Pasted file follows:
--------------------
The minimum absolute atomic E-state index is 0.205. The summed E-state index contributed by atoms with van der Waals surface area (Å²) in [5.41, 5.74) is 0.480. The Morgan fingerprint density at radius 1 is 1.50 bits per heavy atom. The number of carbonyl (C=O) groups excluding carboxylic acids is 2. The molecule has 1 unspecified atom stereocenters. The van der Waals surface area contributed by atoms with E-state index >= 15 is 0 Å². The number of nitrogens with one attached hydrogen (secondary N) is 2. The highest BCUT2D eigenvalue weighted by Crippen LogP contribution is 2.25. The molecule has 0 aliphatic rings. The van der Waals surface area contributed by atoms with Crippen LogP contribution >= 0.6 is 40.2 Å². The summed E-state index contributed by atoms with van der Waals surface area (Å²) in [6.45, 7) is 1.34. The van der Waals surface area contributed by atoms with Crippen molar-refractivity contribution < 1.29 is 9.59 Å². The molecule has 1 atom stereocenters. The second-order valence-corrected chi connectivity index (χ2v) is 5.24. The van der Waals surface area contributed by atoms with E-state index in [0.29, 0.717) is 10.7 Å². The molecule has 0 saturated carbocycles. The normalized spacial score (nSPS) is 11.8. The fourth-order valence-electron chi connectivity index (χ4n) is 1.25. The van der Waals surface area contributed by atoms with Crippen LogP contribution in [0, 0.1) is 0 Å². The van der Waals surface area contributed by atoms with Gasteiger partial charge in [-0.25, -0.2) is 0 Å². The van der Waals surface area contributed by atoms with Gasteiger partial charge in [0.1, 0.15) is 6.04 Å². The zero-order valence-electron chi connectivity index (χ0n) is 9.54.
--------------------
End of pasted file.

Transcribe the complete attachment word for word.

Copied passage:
The minimum absolute atomic E-state index is 0.205. The summed E-state index contributed by atoms with van der Waals surface area (Å²) in [5.41, 5.74) is 0.480. The Morgan fingerprint density at radius 1 is 1.50 bits per heavy atom. The number of carbonyl (C=O) groups excluding carboxylic acids is 2. The molecule has 1 unspecified atom stereocenters. The van der Waals surface area contributed by atoms with E-state index >= 15 is 0 Å². The number of nitrogens with one attached hydrogen (secondary N) is 2. The highest BCUT2D eigenvalue weighted by Crippen LogP contribution is 2.25. The molecule has 0 aliphatic rings. The van der Waals surface area contributed by atoms with Crippen LogP contribution >= 0.6 is 40.2 Å². The summed E-state index contributed by atoms with van der Waals surface area (Å²) in [6.45, 7) is 1.34. The van der Waals surface area contributed by atoms with Crippen molar-refractivity contribution < 1.29 is 9.59 Å². The molecule has 1 atom stereocenters. The second-order valence-corrected chi connectivity index (χ2v) is 5.24. The van der Waals surface area contributed by atoms with E-state index in [0.29, 0.717) is 10.7 Å². The molecule has 0 saturated carbocycles. The normalized spacial score (nSPS) is 11.8. The fourth-order valence-electron chi connectivity index (χ4n) is 1.25. The van der Waals surface area contributed by atoms with Crippen LogP contribution in [0, 0.1) is 0 Å². The van der Waals surface area contributed by atoms with Gasteiger partial charge in [-0.25, -0.2) is 0 Å². The van der Waals surface area contributed by atoms with Gasteiger partial charge in [0.1, 0.15) is 6.04 Å². The zero-order valence-electron chi connectivity index (χ0n) is 9.54.